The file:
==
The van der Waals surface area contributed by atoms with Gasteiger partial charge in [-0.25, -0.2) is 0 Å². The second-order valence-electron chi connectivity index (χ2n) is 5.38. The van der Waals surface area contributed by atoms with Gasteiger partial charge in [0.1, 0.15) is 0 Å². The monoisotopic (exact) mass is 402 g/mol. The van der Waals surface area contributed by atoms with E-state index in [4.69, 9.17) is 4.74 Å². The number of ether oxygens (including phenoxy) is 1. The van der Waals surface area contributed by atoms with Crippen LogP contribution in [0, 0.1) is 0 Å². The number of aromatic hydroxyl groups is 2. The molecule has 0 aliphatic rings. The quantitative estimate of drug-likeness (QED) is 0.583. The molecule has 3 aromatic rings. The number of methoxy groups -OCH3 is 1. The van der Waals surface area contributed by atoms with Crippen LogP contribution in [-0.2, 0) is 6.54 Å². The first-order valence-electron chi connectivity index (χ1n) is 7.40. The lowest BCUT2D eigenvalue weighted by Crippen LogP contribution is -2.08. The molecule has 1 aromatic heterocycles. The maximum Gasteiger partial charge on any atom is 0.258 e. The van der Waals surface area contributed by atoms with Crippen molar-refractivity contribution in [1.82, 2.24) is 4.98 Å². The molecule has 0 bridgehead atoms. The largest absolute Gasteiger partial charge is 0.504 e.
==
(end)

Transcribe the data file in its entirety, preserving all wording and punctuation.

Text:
The van der Waals surface area contributed by atoms with Gasteiger partial charge in [-0.25, -0.2) is 0 Å². The second-order valence-electron chi connectivity index (χ2n) is 5.38. The van der Waals surface area contributed by atoms with Gasteiger partial charge in [0.1, 0.15) is 0 Å². The monoisotopic (exact) mass is 402 g/mol. The van der Waals surface area contributed by atoms with E-state index in [4.69, 9.17) is 4.74 Å². The number of ether oxygens (including phenoxy) is 1. The van der Waals surface area contributed by atoms with Crippen LogP contribution in [0, 0.1) is 0 Å². The number of aromatic hydroxyl groups is 2. The molecule has 0 aliphatic rings. The quantitative estimate of drug-likeness (QED) is 0.583. The molecule has 3 aromatic rings. The number of methoxy groups -OCH3 is 1. The van der Waals surface area contributed by atoms with Crippen LogP contribution in [-0.2, 0) is 6.54 Å². The first-order valence-electron chi connectivity index (χ1n) is 7.40. The lowest BCUT2D eigenvalue weighted by Crippen LogP contribution is -2.08. The molecule has 1 aromatic heterocycles. The maximum Gasteiger partial charge on any atom is 0.258 e. The van der Waals surface area contributed by atoms with Crippen molar-refractivity contribution in [1.82, 2.24) is 4.98 Å². The molecule has 0 bridgehead atoms. The largest absolute Gasteiger partial charge is 0.504 e.